Amid recall efforts, Gov. Gavin Newsom is trying to save his job with a wildly expensive state budget that is driven by a single-time surplus of coronavirus funds and tax revenue.
The proposed plan would provide free health insurance for older illegal immigrants, pay off resident’s delinquent rent and utility bills, extend transitional kindergarten to every 4-year-old, and send another round of $1,100 stimulus to two-thirds of Californians.
Newsom touted the plan as “not just a comeback, but an extraordinary decade, arguably century, ahead,” at a press conference Friday.
“We are trying to do things this state has talked about but never been able to accomplish because we’ve never had the resources to do it,” Newsom said. “This is not a budget that plays small ball. This is not a budget that plays in the margins.”
But the budget largely relies on a one-time $100 billion surplus that includes $27 billion federal stimulus money stemming from the pandemic, and California had to borrow billions to pay an unprecedented amount of unemployment benefits. The unemployment trust is expected to reach $24.3 billion by the end of the year and Newsom’s plan only allocated $1.1 billion to pay down the debt.
The unemployment “deficit is the biggest threat to all businesses in California,” remarked Rob Lapsley, president of the California Business Roundtable. “Without a significant investment from the state to address the massive UI Fund debt, businesses will be on the hook to pay for debt they didn’t create and cannot afford to pay back.”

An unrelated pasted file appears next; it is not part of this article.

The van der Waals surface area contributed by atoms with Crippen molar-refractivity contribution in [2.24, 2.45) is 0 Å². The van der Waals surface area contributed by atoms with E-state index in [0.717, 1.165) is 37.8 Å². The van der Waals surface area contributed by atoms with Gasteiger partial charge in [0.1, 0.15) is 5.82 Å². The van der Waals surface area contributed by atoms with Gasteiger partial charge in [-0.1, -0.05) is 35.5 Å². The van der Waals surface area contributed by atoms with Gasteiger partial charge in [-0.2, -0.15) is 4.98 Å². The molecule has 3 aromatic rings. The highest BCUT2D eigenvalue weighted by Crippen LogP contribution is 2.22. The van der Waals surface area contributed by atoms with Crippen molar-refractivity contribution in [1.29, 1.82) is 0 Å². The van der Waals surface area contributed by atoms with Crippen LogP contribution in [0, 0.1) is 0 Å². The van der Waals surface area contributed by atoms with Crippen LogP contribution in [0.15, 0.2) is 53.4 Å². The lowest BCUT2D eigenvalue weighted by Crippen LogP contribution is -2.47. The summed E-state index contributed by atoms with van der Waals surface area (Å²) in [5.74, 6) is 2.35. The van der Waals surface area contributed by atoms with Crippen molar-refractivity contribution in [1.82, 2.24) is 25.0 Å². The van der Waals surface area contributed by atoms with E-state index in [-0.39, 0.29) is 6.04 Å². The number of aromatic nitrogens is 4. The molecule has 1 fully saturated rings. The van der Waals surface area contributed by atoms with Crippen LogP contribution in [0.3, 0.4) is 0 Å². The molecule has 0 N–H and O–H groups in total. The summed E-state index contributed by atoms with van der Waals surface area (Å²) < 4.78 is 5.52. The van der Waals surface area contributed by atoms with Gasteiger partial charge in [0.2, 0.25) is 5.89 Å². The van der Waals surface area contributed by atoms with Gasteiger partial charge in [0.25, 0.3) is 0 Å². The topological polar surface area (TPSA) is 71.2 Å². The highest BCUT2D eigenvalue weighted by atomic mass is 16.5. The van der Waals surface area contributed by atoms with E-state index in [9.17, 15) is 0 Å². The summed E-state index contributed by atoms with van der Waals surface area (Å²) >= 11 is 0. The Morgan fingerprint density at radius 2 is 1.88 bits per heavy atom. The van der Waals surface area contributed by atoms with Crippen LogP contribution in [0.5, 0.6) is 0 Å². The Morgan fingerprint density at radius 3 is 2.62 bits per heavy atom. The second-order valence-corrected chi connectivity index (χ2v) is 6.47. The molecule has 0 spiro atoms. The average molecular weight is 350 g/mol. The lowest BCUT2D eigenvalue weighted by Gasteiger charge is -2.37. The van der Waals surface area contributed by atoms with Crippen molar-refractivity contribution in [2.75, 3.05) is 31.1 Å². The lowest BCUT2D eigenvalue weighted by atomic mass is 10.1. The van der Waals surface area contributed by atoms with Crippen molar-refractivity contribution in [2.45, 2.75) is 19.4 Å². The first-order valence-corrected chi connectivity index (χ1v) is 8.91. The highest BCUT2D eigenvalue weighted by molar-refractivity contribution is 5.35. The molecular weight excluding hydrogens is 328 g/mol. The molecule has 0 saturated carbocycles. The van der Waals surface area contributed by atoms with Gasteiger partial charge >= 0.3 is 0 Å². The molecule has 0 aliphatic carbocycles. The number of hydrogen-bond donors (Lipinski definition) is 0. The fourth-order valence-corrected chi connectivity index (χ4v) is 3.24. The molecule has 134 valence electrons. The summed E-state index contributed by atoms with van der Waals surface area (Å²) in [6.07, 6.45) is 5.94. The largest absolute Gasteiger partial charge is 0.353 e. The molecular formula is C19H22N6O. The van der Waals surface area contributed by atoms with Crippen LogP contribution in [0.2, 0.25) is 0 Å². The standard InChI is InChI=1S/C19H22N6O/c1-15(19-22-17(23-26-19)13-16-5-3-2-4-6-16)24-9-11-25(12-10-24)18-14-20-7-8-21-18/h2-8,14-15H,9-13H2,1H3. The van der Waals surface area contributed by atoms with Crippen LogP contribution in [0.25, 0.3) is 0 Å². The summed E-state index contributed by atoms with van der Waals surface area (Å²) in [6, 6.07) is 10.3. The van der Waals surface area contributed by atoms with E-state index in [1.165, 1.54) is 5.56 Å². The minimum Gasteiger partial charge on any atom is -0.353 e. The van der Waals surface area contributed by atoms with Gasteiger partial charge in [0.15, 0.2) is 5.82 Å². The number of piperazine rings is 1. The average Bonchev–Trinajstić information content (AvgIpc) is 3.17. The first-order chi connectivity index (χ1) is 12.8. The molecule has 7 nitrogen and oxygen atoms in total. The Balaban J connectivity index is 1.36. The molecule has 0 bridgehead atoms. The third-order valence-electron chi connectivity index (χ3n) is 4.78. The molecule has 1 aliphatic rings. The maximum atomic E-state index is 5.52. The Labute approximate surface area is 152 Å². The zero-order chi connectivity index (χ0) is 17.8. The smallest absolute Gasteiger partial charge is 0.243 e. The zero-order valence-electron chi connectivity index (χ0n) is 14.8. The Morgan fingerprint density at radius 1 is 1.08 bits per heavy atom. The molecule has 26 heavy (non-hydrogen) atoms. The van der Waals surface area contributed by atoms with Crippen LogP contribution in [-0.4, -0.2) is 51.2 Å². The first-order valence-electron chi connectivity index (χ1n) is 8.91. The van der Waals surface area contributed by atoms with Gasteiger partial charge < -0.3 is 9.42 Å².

Most of the deficit comes from fraud, in January, Julie Su, the secretary for the
California Labor and Workforce Development Agency admitted that $11.4 billion in claims were fraudulent and $20 billion in additional claims were flagged as potentially counterfeit.
“There is no sugar coating the reality, California did not have sufficient security measures in place to prevent this level of fraud,” Su said.
Rather than spending cash to beef up security, Newsom’s plan allocates $305 million to hire contractors to clear up the estimated 11 million in outstanding claims and to begin paying benefits through direct deposit to enhance access for foreign language speakers.
The plan also includes $50 million to expand Medi-Cal insurance coverage to undocumented seniors, but the County Health Executives Association of California tweeted they are “deeply dismayed” that the budget didn’t include new money for county health programs.
Newsom wants to spend $12 billion to battle the state’s escalating homelessness crisis, earmarking $3.5 billion to refurbish hotels to create housing. He intends to pay $300 million to wipe out traffic fines for low-income residents, and devote $5.2 billion to pay off delinquent rent and utility bills.
The plan also allocates $4 billion dollars to address the behavioral health of all Californians under 25, $7 billion towards building a broadband network to increase service in rural and tribal areas, and $3.2 billion to expand the state’s zero-emission vehicle goals.